Journal of Neurology

, Volume 265, Issue 9, pp 2088–2096 | Cite as

Dysfunctional inhibitory control in Parkinson’s disease patients with levodopa-induced dyskinesias

  • Silvia Picazio
  • Viviana Ponzo
  • Carlo Caltagirone
  • Livia Brusa
  • Giacomo KochEmail author
Original Communication



Chronic dopamine replacement therapies in Parkinson’s disease can induce side effects, such as levodopa-induced dyskinesias and impulse control disorders. A dysfunction of inhibitory brain networks has been related to both disorders; however, there is no clear behavioral evidence supporting this hypothesis. We aimed to determine whether PD patients with levodopa-induced dyskinesias show features of increased impulsivity in parallel with altered motor inhibition.


Two matched samples of Parkinson’s disease patients with (n = 14) or without (n = 14) levodopa-induced dyskinesias and a control group (n = 10) participated in the study. All groups were evaluated by the Barratt Impulsiveness Scale-11 to assess impulsivity traits. Furthermore, participants performed a stop signal task to evaluate reactive-motor inhibition and a Go/NoGo task to evaluate proactive-inhibitory control. PD patients were tested both in OFF and ON levodopa medication.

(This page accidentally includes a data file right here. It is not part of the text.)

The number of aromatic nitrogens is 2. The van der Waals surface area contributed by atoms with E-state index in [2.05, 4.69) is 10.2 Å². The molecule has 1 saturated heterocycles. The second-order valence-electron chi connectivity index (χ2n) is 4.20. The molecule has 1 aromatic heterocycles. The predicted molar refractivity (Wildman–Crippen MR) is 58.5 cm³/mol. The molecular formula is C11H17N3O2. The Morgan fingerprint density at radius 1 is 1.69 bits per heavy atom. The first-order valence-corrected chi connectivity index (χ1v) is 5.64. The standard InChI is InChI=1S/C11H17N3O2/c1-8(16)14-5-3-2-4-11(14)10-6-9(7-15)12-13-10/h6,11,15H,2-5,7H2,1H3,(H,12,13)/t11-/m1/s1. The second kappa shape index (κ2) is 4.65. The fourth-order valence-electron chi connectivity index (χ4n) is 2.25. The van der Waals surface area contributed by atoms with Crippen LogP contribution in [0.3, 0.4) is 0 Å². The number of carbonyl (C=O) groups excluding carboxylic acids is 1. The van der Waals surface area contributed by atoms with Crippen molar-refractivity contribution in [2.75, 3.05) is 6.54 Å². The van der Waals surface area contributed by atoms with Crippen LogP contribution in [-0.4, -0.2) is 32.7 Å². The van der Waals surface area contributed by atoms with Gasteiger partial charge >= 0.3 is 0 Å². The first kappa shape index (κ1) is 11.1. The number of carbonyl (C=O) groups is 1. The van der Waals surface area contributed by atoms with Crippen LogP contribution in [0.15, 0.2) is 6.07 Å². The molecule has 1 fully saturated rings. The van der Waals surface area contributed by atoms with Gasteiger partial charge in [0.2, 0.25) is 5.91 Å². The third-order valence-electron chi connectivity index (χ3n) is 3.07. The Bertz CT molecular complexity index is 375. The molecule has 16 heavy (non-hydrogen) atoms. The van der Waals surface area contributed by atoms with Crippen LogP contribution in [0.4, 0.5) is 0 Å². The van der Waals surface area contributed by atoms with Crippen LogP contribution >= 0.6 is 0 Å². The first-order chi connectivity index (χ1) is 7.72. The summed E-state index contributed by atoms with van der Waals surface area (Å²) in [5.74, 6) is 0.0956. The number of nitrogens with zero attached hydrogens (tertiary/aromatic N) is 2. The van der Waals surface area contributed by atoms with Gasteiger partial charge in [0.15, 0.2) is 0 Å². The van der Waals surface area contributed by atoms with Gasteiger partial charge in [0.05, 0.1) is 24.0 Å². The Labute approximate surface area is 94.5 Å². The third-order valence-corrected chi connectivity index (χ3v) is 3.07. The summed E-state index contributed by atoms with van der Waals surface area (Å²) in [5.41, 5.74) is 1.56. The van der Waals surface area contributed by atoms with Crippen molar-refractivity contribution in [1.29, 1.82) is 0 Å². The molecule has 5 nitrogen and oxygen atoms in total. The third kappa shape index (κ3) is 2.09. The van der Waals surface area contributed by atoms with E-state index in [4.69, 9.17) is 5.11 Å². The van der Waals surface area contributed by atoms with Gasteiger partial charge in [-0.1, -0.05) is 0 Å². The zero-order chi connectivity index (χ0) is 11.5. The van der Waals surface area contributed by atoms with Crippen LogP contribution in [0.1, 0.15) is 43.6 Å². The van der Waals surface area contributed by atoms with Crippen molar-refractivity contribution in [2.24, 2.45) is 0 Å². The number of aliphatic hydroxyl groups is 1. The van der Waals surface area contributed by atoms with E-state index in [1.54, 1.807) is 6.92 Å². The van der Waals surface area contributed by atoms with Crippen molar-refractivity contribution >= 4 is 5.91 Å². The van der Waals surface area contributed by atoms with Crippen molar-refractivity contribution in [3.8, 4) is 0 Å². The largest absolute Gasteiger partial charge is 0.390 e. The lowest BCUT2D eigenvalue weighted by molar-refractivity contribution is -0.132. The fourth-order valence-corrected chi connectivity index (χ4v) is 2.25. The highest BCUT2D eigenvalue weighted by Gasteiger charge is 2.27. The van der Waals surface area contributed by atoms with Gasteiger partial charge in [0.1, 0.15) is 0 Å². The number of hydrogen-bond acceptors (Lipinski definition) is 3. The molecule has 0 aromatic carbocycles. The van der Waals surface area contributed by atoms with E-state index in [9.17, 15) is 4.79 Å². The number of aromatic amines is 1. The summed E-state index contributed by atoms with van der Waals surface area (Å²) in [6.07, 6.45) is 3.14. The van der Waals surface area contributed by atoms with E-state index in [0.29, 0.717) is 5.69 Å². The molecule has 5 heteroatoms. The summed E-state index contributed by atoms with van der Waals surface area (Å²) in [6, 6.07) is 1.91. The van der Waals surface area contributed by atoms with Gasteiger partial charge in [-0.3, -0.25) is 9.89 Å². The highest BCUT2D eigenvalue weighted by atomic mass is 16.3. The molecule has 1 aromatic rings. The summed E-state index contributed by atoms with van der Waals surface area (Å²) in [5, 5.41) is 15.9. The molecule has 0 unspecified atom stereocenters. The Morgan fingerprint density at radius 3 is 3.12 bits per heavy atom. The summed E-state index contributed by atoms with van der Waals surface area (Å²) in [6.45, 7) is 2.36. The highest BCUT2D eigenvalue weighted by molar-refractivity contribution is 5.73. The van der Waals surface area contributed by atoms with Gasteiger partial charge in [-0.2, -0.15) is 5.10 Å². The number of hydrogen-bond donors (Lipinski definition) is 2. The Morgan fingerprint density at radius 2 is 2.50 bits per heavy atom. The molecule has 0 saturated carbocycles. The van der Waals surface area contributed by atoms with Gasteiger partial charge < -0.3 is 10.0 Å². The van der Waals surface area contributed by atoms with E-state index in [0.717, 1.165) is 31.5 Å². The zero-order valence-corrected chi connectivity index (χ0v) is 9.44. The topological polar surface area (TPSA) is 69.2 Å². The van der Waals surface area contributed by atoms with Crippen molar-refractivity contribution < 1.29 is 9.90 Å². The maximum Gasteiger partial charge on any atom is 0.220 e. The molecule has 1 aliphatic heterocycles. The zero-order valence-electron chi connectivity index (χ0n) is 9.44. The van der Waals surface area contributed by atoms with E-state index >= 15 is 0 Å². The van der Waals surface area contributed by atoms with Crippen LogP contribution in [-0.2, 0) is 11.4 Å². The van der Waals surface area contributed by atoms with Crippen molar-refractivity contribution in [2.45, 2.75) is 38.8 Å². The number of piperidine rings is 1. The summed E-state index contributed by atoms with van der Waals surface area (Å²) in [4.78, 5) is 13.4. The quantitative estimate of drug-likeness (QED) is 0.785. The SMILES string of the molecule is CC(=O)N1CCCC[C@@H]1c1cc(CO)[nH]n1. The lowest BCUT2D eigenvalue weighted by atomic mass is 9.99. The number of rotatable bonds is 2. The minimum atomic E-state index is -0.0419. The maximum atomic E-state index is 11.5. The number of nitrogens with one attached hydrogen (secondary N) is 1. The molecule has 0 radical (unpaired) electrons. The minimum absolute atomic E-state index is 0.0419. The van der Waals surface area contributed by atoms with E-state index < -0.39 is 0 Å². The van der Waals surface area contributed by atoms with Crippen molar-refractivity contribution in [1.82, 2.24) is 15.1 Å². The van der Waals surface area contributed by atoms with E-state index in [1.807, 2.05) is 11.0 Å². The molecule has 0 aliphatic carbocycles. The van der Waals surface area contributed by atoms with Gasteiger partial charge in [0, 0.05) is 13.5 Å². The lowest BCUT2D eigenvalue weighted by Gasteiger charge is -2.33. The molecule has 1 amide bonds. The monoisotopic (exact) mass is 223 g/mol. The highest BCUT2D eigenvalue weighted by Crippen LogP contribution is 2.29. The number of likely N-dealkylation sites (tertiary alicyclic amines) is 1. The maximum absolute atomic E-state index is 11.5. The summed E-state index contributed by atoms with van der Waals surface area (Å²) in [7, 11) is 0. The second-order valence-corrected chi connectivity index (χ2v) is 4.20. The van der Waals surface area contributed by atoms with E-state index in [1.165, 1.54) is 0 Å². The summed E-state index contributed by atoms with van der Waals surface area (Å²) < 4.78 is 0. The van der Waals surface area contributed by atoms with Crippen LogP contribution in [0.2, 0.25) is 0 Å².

Parkinson’s disease patients with levodopa-induced dyskinesias showed higher impulsivity scores than PD patients without levodopa-induced dyskinesias. Dyskinetic patients presented also delayed stop signal reaction times indicating a worse performance in reactive inhibition. The slowness in inhibiting a motor command correlated with the impulsiveness scores. Furthermore, in the dyskinetic group, a positive correlation was found between stop reaction times and the severity of involuntary movements. Under the effect of levodopa, all patients were faster but dyskinetic patients were significantly less accurate in proactive inhibition.


Inhibitory control is compromised in dyskinetic patients in parallel with increased impulsivity, revealing an impairment of motor and behavioral inhibitory control in Parkinson’s disease patients with levodopa-induced dyskinesias.


Parkinson’s disease Levodopa-induced dyskinesia Motor inhibition Impulsivity Go/NoGo Stop-signal task 



Sincere thanks to Gianluigi Rubino, Marilena Minei and to Prof. Fabio Ferlazzo for their essential contribution in reviewing the manuscript.

Compliance with ethical standards

Conflicts of interest

On behalf of all authors, the corresponding author states that there is no conflict of interest.

Ethical approval

The Local Ethics Committee of the IRCCS “Santa Lucia” Foundation according to the Helsinki Declaration approved the study.

Informed consent

Written consent was obtained from all participants.


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Copyright information

© Springer-Verlag GmbH Germany, part of Springer Nature 2018

Authors and Affiliations

  • Silvia Picazio
    • 1
  • Viviana Ponzo
    • 1
  • Carlo Caltagirone
    • 1
    • 2
  • Livia Brusa
    • 3
  • Giacomo Koch
    • 1
    • 4
    Email author
  1. 1.Non-Invasive Brain Stimulation UnitIRCCS Santa Lucia FoundationRomeItaly
  2. 2.Department of System MedicineUniversity of Rome Tor VergataRomeItaly
  3. 3.UOC Neurologia, Ospedale S. EugenioRomeItaly
  4. 4.Stroke Unit, Department of NeurosciencePoliclinic Tor VergataRomeItaly

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